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Open Letter : Ministry’s Survey on Sexist Violence 

An Open Letter to you to help to articulate the present situation with the memory of past women’s struggles against patriarchal violence in the family; in particular with demands from the women’s movement, one of which being a call to make public the Thea Mendelsohn Report on Domestic Violence so as to complement the public debate on how to address the specific sexist violence within the family.

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Dear Madam,

The Muvman Liberasyon Fam as a national women’s organisation has had on its agenda during our 44-year history, inter alia, the struggle against patriarchal violence.

We are writing to you to request you to publish the Thea Mendelsohn Report on Domestic Violence commissioned by your Ministry and submitted in the 1990’s but, curiously, never made public.

We read with interest your opening speech at the training session of 30 field officers of the SILWF organised by your Ministry on 8th December 2021 to prepare the launch of a door-to-door survey on the prevalence of sexist violence, that you said (as reported in Le Mauricien 10-Dec-2021),

“La violence fondée sur le genre doit être abordée de manière holistique et nécessite plus que des cadres législatifs et institutionnels. Bien que la loi sur la protection contre la violence domestique soit sur le point d’être modifiée et que le Gender Equality Bill soit bientôt présenté à l’Assemblée nationale, ces mesures ne sont pas suffisantes, car la lutte contre la violence fondée sur le sexe nécessite une approche globale,” and that “comprendre la violence sexiste nécessite une compréhension mutuelle de la racine du problème.” And the article continued, “D’où l’importance d’une recherche fondée sur des preuves avant de déclencher des actions efficaces. Elle souligne également que l’enquête permettra par la suite de rassembler des informations sur les répercussions de la violence sexiste sur les femmes, les enfants, les familles et la société dans son ensemble. ‘Cela permettra aussi d’entendre et de considérer la voix des victimes de violences’.”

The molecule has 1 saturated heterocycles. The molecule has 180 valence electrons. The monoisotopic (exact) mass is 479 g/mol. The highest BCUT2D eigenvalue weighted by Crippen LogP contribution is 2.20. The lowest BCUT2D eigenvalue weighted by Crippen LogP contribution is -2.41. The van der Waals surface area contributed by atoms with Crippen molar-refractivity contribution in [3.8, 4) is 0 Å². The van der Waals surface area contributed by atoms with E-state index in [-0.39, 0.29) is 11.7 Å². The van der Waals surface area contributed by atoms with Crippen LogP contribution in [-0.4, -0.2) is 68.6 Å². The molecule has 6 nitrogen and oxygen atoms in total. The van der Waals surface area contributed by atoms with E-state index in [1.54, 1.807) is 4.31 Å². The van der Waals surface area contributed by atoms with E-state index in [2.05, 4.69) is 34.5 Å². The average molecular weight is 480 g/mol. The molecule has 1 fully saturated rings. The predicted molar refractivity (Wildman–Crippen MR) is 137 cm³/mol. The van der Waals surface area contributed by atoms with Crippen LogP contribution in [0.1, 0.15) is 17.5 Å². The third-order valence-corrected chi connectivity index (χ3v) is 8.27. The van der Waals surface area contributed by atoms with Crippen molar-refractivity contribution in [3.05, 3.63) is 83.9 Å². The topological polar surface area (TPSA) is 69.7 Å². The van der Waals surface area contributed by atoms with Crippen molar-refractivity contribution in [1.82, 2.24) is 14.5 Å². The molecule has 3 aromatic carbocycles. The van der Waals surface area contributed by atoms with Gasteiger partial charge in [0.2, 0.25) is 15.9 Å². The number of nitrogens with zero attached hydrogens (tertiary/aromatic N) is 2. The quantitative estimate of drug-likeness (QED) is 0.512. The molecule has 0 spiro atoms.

We agree with this.

In February 2015, the MLF wrote to the then newly-appointed Minister of Gender Equality, Child Development & Family Welfare, Ms. Aurore Perraud of the MSM-PMSD government. In the letter our Association put emphasis on priorities for women and we wrote on Violence Against Women:

“We suggest two immediate actions on the issue of violence against women, which has rightly been in the news a great deal over the past few years. As background, for your perusal, we enclose the Charter Against Violence Against Women, endorsed by the women’s movement.

“a) That your Ministry publish the Thea Mendelsohn Report on domestic violence. This could then be the point of departure for a national debate. The Report, which dates from the 1990’s, was the document used by your predecessors while preparing the 1997 Domestic Violence Act. It was our Association that called on the Ministry to get an expert in from Australia in order to advise on best practices from the State, on laws against domestic violence and on other measures against domestic violence. Her Report has never, however, been published, let alone debated. It is perhaps the “other measures” that have been left hidden “dan tirwar”. But whatever it is that has remained secret, we have no idea “why”.

“b) That your Ministry set aside resources in order, jointly with the Five Main Hospitals in Mauritius and one in Rodrigues, to campaign so that all women in the country know that, in cases of sexual assault, the first stop can be the Hospital, where there have been Sexual Assault Units for years. MLF in fact lobbied and mobilized for this, and we won it as a gain for women. Victims are thus cared for first – physically, psychologically, against STDs, pregnancy prevention, etc. Women and children who suffer sexual assault do not have to go to the Police first. And yet, the Hospital Sexual Assault Units keep falling into disuse for lack of the massive sensitization campaign about their existence that is such a crying necessity. (The Protocol concerned that was developed in the past with the Police, but never popularized, except by MLF with our limited resources, and [no longer now]seen on your Ministry’s site.) We still hear everyone on Radio, including the Police and other officers of the State, advising victims with all the conviction in the world to “go to the Police”. In fact, once a victim is in one of the Sexual Assault Units, then, should she wish to give a statement to the Police, a woman officer is invited into the caring atmosphere of the hospital in order to take the statement there.”